10 Tips to Help You Get the Most Out of Windows 10 - WindowsTips.net - Windows Tips and Tricks with Geek

Sunday, October 18, 2020

10 Tips to Help You Get the Most Out of Windows 10

Windows 10, by all appearances, seems poised for mass adoption, after a lackluster reception for Windows 8. This alternation of popular and unpopular is sort of a pattern for Microsoft operating systems: Vista tanked while Windows 7 killed, for example. Considering Windows 10 embraces devices of every size from smartphones to workstations, covering every aspect of the operating system would be a tall order. So for this selection of tips, we'll limit the scope to Windows 10 on the desktop, though some suggestions could affect installations on other device sizes.

Not only does Windows 10 bring back the warm and fuzzy Start menu, but the new interface does something Windows 8 failed to do—it makes a point of showing and explaining what's new. And if you never upgraded to Windows 8 or 8.1, you're missing out on one of my favorite aspects of the OS: It starts up remarkably faster than Windows 7.

Windows 10 is a free upgrade for users of Windows 7 and later. You may already have seen a notification icon in your taskbar with the new Windows logo, from which you can reserve your upgrade. The list below is far from exhaustive (check out all our coverage at our Windows 10 page), but its contents may help ease your transition to Microsoft's new desktop operating system.

1. Customize the Start Menu
Windows 10's reprise of the Start menu, which dates 20 years back to Windows 95, has been a much-applauded feature of Microsoft's next operating system. But it's not a simple return to the old Windows XP-style Start menu. Instead, Windows 10 combines the tiles of Windows 8's modern, touch-friendly user interface with the earlier metaphor.

Maybe you want more tiles, maybe fewer or none. You can have the new Start menu your way: Simply click and hold the cursor on the edge of the Start box and drag it to the size you want. As with Windows 8, you can also pin any applications—including traditional desktop ones—to tiles. If you tap All Apps, you'll see a small tile for every single program on the computer, and you can pin any with a right-click option.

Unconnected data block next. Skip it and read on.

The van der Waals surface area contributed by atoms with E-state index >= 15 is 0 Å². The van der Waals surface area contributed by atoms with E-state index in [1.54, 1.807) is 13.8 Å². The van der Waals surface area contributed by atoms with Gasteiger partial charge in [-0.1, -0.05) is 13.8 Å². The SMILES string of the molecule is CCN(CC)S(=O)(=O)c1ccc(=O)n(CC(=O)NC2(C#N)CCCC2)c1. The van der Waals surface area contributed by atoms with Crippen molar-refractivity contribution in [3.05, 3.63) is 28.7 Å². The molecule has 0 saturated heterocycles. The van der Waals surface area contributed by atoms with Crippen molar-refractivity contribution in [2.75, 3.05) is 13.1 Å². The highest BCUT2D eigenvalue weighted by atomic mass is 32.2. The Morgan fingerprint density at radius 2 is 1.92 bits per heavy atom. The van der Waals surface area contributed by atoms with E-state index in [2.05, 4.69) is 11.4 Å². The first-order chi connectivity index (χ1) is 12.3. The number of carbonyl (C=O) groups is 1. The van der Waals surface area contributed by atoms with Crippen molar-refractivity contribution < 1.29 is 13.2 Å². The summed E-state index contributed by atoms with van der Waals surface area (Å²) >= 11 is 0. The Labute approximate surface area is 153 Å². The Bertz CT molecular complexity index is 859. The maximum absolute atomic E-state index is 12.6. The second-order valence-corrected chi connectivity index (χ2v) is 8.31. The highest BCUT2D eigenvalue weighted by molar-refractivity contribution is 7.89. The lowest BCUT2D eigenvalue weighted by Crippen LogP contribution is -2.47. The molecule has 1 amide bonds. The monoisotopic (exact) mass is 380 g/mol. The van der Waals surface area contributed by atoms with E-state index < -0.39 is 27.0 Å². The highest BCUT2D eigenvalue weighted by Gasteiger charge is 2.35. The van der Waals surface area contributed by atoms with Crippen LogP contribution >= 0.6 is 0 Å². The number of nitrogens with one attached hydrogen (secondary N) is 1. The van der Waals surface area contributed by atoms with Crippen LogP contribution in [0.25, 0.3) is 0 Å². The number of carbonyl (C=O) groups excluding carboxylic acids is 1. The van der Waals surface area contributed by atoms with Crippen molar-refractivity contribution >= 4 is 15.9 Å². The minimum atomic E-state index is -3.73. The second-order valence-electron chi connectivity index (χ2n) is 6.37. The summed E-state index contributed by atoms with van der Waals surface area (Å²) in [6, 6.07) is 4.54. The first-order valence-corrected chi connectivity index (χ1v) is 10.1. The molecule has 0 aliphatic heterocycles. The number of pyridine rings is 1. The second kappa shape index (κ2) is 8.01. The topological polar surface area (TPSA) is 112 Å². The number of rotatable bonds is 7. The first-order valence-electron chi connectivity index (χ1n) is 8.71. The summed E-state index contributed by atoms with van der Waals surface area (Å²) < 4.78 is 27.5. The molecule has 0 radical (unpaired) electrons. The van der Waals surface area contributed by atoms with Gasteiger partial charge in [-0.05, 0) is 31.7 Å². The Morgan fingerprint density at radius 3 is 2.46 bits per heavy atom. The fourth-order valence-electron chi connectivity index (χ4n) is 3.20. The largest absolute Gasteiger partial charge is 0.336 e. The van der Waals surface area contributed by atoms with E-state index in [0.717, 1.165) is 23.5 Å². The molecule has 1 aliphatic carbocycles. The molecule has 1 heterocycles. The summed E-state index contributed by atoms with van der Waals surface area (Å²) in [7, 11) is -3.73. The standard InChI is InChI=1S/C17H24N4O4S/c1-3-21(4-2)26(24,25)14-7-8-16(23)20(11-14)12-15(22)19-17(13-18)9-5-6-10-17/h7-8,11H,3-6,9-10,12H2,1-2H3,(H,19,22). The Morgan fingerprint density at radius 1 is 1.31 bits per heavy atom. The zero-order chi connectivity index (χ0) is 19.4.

There are even more settings for the Start menu, accessible from the Settings > Personalization > Start page of the modern control panel. From here, you can even re-enable the full-screen Start page. You can also turn on or off recent apps, recent groups, and content and app suggestions, and get very granular with the Customize List option, which lets you choose links that appear below the frequent items, such as Settings, Explorer, and so on.

Unlike Siri or Google Now, Cortana, Windows 10's voice-response digital assistant, lets you control what it knows about you, so that it can pop up relevant reminders and display info of interest. You do this by making selections in Cortana's Notebook, in your Contacts, and in the Maps app. The last two let you tell Cortana which contact is your spouse, and which places on the map are your home and workplace. That way, Cortana can pop up a reminder to call a spouse, or let you know how long a commute will take based on traffic.

Like Google Now (and now Siri, to some extent) Cortana can listen for a key phrase, in this case "Hey Cortana!" and wake up to answer your requests. But before she can do any of this, you need to enable her the first time you click in the Windows 10 search box. This also involves granting permission to use your location, mic, contacts, email, messages, and browser history, though you can adjust these permissions to taste. Cortana can show you local news, sports, and weather info, and even tell you a joke or two.